Cutaneous neural heterotopias comprise a diverse group of lesions, including tumors and malformations, in which leptomeningeal or glial tissue is present in the dermis and subcutaneous tissue. Heterotopic neural malformations of the scalp are congenital and result from aberrant neural tube closure. They have no malignant potential. These anomalies are seen in newborns as a nodule in the occipital or parietal scalp with overlying alopecia. Often there is an associated capillary stain and a surrounding circle of long, course hair, a finding termed the "hair collar sign". While most of these lesions are separated from the underlying central nervous system by intact calvaria, some have a rudimentary stalk that communicates intracranially.
MATERIALS AND METHODS
We retrospectively reviewed the records of 10 infants with heterotopic neural malformations of the scalp managed at Children's Hospital between 1985 and 2000. All patients had the histologic features of ectopic meningeal or glial tissue. Radiographic evaluations were available on all patients and the preoperative interpretations were compared to the intraoperative findings, particularily regarding the possibility of intracranial extension. The preoperative clinical diagnosis and postoperative histopathologic diagnoses were also compared.
All lesions were excised in a lenticular fashion with linear closure. Patients who had an intracranial extension had ligation of the rudimentary meningeal sac. Histologic sections from the lesions in 9 patients were available for review and analyzed with immunohistochemical staining, including epithelial membrane antigen (to delineate meningothelial cells), glial fibrillary acidic protein (to stain glial tissue), and synatophysin (to detect neurons).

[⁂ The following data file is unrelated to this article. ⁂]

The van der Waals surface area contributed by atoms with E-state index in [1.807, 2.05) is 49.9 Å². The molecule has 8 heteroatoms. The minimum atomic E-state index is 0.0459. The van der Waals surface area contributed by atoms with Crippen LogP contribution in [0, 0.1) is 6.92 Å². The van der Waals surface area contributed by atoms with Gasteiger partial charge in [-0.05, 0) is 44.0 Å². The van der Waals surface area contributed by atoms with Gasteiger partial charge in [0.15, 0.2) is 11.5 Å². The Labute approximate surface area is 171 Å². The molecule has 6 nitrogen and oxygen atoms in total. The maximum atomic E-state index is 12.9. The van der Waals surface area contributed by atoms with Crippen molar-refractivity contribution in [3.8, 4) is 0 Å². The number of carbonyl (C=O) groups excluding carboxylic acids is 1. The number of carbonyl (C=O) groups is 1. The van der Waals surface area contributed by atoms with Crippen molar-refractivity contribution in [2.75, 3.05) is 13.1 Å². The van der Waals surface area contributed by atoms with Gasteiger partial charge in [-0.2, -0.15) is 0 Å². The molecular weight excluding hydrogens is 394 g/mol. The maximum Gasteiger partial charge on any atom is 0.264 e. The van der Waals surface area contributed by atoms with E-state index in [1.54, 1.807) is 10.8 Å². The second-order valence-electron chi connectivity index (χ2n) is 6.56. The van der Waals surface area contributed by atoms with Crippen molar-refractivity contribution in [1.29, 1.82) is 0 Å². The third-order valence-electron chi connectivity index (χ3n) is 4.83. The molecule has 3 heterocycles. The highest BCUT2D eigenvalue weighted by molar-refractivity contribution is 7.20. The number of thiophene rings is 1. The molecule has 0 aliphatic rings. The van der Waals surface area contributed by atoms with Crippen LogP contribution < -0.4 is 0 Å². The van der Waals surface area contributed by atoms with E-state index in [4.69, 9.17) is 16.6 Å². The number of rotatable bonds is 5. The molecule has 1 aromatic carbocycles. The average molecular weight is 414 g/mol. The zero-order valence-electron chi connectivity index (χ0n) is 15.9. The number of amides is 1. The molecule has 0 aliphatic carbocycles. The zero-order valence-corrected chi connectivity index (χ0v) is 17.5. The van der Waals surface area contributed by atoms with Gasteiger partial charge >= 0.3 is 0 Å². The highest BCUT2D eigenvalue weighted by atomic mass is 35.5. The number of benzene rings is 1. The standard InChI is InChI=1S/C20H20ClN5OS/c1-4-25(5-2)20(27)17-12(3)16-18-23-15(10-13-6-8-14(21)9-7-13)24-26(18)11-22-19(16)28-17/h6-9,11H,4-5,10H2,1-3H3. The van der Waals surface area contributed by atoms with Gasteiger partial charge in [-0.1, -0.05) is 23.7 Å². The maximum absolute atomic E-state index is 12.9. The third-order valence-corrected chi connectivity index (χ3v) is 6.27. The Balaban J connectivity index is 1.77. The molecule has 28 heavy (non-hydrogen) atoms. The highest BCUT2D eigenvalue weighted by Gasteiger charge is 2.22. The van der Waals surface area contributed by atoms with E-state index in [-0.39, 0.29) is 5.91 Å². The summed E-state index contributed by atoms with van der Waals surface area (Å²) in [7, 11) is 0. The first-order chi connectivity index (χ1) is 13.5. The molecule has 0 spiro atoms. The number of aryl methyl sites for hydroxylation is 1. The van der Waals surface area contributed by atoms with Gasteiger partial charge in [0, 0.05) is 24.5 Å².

There were 11 lesions in 10 patients (7 females, 3 males). The average age at excision was 8.6 months. Minimum follow-up time was 2 years for all patients. All lesions were midline, or near midline, and in the parietal/occipital scalp. Nine of 11 lesions (9 patients) had a "hair collar sign". Eight lesions had an associated capillary stain. All of the lesions were soft, nodular masses and most lesions were small, measuring 2 centimeters or less in circumference.
One patient had two lesions that were misdiagnosed as "dermoid cysts". The remaining lesions were accurately diagnosed preoperatively as cutaneous neural heterotopia (4 patients) or rudimentary meningocele (5 patients). All patients underwent preoperative radiographic evaluation. CT and/or MRI correctly predicted the presence of a calvarial defect in four patients. Plain radiographs, used exclusively in only one patient, showed no intracranial extension nor was a connection found intraoperatively. In the remaining 5 patients, CT and/or MRI imaging accurately predicted the absence of intracranial extension. Histopathologic examination demonstrated 8 lesions with heterotopic leptomeningeal tissue (positive EMA stain) and 3 lesions composed of glial tissue (positive GFA stain).
Heterotopic neural malformations are rare and clinical awareness of the entity is important to direct appropriate preoperative and intraoperative management. Preoperative imaging is essential to document possible intracranial involvement and avoid inadvertent dural penetration.